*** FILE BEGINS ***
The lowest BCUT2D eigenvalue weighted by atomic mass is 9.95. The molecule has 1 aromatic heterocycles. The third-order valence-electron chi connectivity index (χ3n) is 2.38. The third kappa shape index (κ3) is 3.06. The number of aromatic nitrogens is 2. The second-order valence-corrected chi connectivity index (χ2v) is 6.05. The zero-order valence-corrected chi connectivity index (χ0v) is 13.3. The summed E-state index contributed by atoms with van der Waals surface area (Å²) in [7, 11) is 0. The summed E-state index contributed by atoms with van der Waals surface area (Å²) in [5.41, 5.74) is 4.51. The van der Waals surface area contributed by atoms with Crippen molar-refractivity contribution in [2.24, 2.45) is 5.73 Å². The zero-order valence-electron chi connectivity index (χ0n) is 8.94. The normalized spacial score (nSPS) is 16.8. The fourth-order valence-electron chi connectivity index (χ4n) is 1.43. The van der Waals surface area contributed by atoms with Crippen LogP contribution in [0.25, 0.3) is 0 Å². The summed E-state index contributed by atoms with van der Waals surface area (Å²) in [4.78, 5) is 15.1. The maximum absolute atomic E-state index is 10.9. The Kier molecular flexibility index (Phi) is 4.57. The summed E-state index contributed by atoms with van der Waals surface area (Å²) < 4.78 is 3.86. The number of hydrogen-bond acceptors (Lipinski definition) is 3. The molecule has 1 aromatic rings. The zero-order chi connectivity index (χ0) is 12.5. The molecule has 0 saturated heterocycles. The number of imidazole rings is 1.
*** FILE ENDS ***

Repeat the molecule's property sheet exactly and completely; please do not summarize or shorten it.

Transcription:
The lowest BCUT2D eigenvalue weighted by atomic mass is 9.95. The molecule has 1 aromatic heterocycles. The third-order valence-electron chi connectivity index (χ3n) is 2.38. The third kappa shape index (κ3) is 3.06. The number of aromatic nitrogens is 2. The second-order valence-corrected chi connectivity index (χ2v) is 6.05. The zero-order valence-corrected chi connectivity index (χ0v) is 13.3. The summed E-state index contributed by atoms with van der Waals surface area (Å²) in [7, 11) is 0. The summed E-state index contributed by atoms with van der Waals surface area (Å²) in [5.41, 5.74) is 4.51. The van der Waals surface area contributed by atoms with Crippen molar-refractivity contribution in [2.24, 2.45) is 5.73 Å². The zero-order valence-electron chi connectivity index (χ0n) is 8.94. The normalized spacial score (nSPS) is 16.8. The fourth-order valence-electron chi connectivity index (χ4n) is 1.43. The van der Waals surface area contributed by atoms with Crippen LogP contribution in [0.25, 0.3) is 0 Å². The summed E-state index contributed by atoms with van der Waals surface area (Å²) in [4.78, 5) is 15.1. The maximum absolute atomic E-state index is 10.9. The Kier molecular flexibility index (Phi) is 4.57. The summed E-state index contributed by atoms with van der Waals surface area (Å²) < 4.78 is 3.86. The number of hydrogen-bond acceptors (Lipinski definition) is 3. The molecule has 1 aromatic rings. The zero-order chi connectivity index (χ0) is 12.5. The molecule has 0 saturated heterocycles. The number of imidazole rings is 1.